In a similar vein, award-winning investigative journalist Gareth Porter, who specializes in coverage of Iran and Syria, reported that a former U.S. official who had knowledge of the situation had also suggested that Russia’s explanation was credible for what actually happened at Khan Shaykhun. This is in addition to an “internal administration paper” that had circulated in Washington about the incident – a copy of which Porter had obtained:
The Trump administration officials dismissed the Russian claim that the Syrian airstrike had targeted a munitions warehouse controlled by Islamic extremists as an afterthought to cover up the Syrian government’s culpability for the chemical attack. Moreover, the Trump officials claimed that US intelligence had located the site where the Syrian regime had dropped the chemical weapon.
However, two new revelations contradict the Trump administration’s line on the April 4 attack. A former US official knowledgeable about the episode told Truthout that the Russians had actually informed their US counterparts in Syria of the Syrian military’s plan to strike the warehouse in Khan Sheikhoun 24 hours before the strike. And a leading analyst on military technology, Dr. Theodore Postol of MIT, has concluded that the alleged device for a sarin attack could not have been delivered from the air but only from the ground, meaning that the chemical attack may not have been the result of the Syrian airstrike.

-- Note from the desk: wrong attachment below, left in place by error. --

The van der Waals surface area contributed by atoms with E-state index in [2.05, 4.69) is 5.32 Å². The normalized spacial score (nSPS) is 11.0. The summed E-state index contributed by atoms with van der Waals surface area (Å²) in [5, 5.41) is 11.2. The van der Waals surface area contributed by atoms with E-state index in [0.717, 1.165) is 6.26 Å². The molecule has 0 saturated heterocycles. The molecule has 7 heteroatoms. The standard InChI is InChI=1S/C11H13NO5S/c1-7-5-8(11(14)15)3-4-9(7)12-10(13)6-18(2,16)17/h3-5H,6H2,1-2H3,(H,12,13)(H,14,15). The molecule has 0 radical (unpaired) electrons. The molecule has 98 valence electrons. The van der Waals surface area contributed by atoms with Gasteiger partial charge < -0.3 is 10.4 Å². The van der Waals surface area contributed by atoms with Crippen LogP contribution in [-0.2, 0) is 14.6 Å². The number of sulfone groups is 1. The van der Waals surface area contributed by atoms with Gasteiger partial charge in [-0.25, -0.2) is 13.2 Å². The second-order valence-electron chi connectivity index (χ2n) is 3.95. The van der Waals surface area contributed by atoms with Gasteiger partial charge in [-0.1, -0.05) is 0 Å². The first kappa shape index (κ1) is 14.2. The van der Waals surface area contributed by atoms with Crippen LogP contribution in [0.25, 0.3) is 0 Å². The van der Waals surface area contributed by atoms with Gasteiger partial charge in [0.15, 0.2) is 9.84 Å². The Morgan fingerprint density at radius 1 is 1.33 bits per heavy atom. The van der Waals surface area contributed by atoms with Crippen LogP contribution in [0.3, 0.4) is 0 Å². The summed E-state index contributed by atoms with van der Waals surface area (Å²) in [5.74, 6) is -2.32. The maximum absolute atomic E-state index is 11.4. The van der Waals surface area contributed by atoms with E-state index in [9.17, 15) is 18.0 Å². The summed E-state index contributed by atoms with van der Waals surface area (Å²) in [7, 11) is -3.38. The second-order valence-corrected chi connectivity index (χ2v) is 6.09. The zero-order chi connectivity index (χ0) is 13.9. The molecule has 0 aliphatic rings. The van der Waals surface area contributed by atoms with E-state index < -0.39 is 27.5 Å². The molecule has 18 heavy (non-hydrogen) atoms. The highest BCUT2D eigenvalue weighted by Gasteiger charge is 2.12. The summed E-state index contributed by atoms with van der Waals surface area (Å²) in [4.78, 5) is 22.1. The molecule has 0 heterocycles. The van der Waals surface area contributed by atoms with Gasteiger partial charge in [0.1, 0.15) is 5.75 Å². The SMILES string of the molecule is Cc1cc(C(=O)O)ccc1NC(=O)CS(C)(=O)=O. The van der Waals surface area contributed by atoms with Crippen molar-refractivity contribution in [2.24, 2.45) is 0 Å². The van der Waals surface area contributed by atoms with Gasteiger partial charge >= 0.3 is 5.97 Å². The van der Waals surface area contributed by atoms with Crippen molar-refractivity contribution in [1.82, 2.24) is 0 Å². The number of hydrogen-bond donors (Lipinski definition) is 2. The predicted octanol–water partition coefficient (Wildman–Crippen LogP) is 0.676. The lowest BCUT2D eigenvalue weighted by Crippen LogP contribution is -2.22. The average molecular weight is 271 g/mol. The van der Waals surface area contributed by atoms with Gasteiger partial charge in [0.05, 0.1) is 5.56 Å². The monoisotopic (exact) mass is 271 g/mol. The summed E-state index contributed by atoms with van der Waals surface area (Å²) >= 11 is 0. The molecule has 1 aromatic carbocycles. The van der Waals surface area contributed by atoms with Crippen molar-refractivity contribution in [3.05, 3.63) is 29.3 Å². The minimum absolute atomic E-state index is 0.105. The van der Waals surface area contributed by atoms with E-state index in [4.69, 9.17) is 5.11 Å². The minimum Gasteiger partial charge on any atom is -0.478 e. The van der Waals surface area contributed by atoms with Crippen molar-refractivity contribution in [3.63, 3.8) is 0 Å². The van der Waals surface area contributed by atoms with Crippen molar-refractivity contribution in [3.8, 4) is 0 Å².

The Trump administration is pushing the accusation that the Assad regime was the force that carried out the highly lethal chemical attack on April 4 very hard, perhaps not so much to justify the already politically popular US strike against the Shayrat airbase on April 6, but rather to buttress a new hardline policy against the Syrian regime.
The two unnamed senior Trump officials who briefed journalists Tuesday sought to discredit the Russian claim that the Syrian airstrike had hit a warehouse in Khan Sheikhoun that was believed to hold weapons including toxic chemicals. One of the two unnamed officials said that a Syrian military source had “told Russian state media on April 4 that regime forces had not carried out any strike in Khan Sheikhoun, which contradicted Russia’s claim directly.”
This Trump administration official appeared to be suggesting that there was no evidence that a weapons storage site had been hit by a Syrian airstrike. But an internal administration paper on the issue now circulating in Washington, a copy of which Truthout obtained, clearly refers to “a regime airstrike on a terrorist ammunition dump in the eastern suburbs of Khan Sheikhoun.”